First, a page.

Thursday, September 21, 2006

Seeing Turquoise

Thursday was grueling at work, I was taking notes all day while Anika (my old supervisor from DC who is here for 10 days) conducted training assessment interviews. That means she was asking staff questions about the trainings they had received to figure out how effective they have been -- it also meant that I spent the entire day frantically typing. We were sitting in the conference room, and after the first interview I went looking for a really thick book to sit on because the chairs at the table were too short me to type comfortably at the table (because I'm so short, not because the chairs weren't proportionate to the table).

Afterwards we went to a new restaurant just around the corner from our house. Turns out the manager is Egyptian; the very first place I visited in Afghanistan is one of the big Arab hangouts . . . go figure. After dinner Nathan and I joined his friend Wise (An Afghan raised in the Phillipines and the US) at a Turquose Foundation event in an old palace inside Kabul. The palace is lived in, and being rennovated by the author of the book The Places in Between, Rory Stewart. I haven't read the book yet, but apparently he traveled around Afghanistan by himself, visiting villages and meeting Afghans from all parts of the country. Rory used the proceeds from his book to start the Turquoise Foundation (, which is a non-profit that is working to preserve and restore Afghan heritage, while also training Afghan's in traditional arts like caligraphy and beautiful, intricate wood carving.

Rory certainly seems like an interesting guy, he was kind enough to give us a brief tour of the palace and the exhibits that were still up (we arrived a little late). Then we got to talking about NGOs in Afghanistan and what good, if any, they are doing here. He and Nathan went round and round - I didn't contribute too much seeing as I had just arrived - but both of them made very valid points. I hate feeling like I am part of a colonizing force; I know the kind of work my NGO does is usually relevant, helpful and smart - meaning that we are teaching Afghans how to do everything so that it will be sustainable after we leave - but Rory still made some good points, even if he was a bit pompous. Just living in the staff house, with its walls and security, is so different from my experience in the West Bank. I dislike feeling so separate from the people I am here to help - and how arrogant is it of me to think that I can help these people at all?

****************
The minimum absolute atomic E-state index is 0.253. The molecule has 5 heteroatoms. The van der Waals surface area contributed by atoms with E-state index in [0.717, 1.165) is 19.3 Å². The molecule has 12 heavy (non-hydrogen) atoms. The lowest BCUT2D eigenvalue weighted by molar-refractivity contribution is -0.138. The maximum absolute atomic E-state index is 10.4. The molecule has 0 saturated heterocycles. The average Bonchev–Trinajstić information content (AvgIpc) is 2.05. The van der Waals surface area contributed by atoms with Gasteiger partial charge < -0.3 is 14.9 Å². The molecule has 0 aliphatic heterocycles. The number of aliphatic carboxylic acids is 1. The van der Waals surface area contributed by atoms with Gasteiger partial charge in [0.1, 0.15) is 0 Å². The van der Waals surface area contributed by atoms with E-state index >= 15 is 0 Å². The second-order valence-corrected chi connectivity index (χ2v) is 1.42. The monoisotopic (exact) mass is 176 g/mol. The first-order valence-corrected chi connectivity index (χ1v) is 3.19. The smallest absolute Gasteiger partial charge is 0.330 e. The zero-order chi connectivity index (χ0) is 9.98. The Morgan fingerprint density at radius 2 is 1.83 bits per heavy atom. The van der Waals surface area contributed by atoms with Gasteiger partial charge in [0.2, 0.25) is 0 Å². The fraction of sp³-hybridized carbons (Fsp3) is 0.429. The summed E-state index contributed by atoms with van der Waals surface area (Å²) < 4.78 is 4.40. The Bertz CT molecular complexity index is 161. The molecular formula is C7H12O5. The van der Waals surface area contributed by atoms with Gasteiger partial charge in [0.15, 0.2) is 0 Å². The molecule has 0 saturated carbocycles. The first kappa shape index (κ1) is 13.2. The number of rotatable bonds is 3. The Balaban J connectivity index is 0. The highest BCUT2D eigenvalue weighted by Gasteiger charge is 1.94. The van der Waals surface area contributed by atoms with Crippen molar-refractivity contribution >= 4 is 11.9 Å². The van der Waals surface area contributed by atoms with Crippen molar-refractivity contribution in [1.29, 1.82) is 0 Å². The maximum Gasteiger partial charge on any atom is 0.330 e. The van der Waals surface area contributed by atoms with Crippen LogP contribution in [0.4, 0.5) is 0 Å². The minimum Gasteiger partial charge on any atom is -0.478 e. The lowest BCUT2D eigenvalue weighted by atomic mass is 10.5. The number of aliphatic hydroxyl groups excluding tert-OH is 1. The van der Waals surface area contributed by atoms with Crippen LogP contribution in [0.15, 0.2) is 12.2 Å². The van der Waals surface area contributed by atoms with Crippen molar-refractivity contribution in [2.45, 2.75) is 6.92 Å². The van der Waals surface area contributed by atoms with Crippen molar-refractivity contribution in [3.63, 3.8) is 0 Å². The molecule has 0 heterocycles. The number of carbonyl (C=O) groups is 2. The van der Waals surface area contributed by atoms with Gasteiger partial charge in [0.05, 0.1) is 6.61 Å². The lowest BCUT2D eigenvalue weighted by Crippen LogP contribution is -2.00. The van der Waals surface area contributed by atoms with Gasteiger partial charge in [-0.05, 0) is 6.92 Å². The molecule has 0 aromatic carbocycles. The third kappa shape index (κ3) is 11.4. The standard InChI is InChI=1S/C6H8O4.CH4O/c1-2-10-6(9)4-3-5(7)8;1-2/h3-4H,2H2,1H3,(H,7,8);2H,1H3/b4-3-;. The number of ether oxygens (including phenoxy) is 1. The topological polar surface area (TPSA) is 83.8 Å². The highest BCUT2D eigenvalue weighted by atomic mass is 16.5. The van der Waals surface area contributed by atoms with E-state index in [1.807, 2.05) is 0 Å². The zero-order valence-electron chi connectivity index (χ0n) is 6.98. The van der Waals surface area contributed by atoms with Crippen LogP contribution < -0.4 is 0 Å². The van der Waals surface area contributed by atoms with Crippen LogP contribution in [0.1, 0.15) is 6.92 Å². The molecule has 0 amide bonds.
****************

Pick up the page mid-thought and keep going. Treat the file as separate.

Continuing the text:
By the time we left the party it was after 11, and our drivers stop working at 11, so we called Easy Ride - a taxi service for internationals with drivers that have had security clearance and training. On the way back to the staff house we were pulled over at an Afghan police checkpoint. The officer talked to the driver, then pulled open the minivan door (which was on my side) and started asking questions. He asked if we all spoke English, and both Nathan and Wise said yes. I didn't say anything at first, then I realized that I was probably the one he was waiting to hear from, so I said yes as well. He sneered at us for a moment, then slammed the door and waved the taxi on.

Now, checkpoints don't really bother me, and this didn't either until I commented to Nathan and Wise that I guess that answers my question about carrying my passport with me at all times (a must in Palestine because of the checkpoints). Wise just laughed and said a passport wouldn't make any difference at all. That made me a little nervous. My American passport was always my shield and trump card when I was in the West Bank. Both the Israeli soldiers and I knew that they couldn't really do anything to me except make me wait unless I did something drastic. Guess it doesn't work that way here. Welcome to the Afghanistan . . .

Once we got back to the house Wise showed up some footage that he's taken. He's making a documentary about the training of an Afghan army unit. It was pretty interesting; a lot of night shooting (guns and camera), and one part where Wise fell into a 6 ft ditch because he was looking through the camera lense instead of where he was going . . .

I think this night was a good example of what my time here will be like. A lot of questioning what the hell I'm doing here, meeting really interesting people, and feeling vaguely unsettled.

1 comment:

Anonymous said...

Hey Sahar,
I am glad you got there safely and please rmember that if it weren't for people like you who do try to help and make a difference, no one would try at all. Be proud of what you are doing and never give up.
All my love,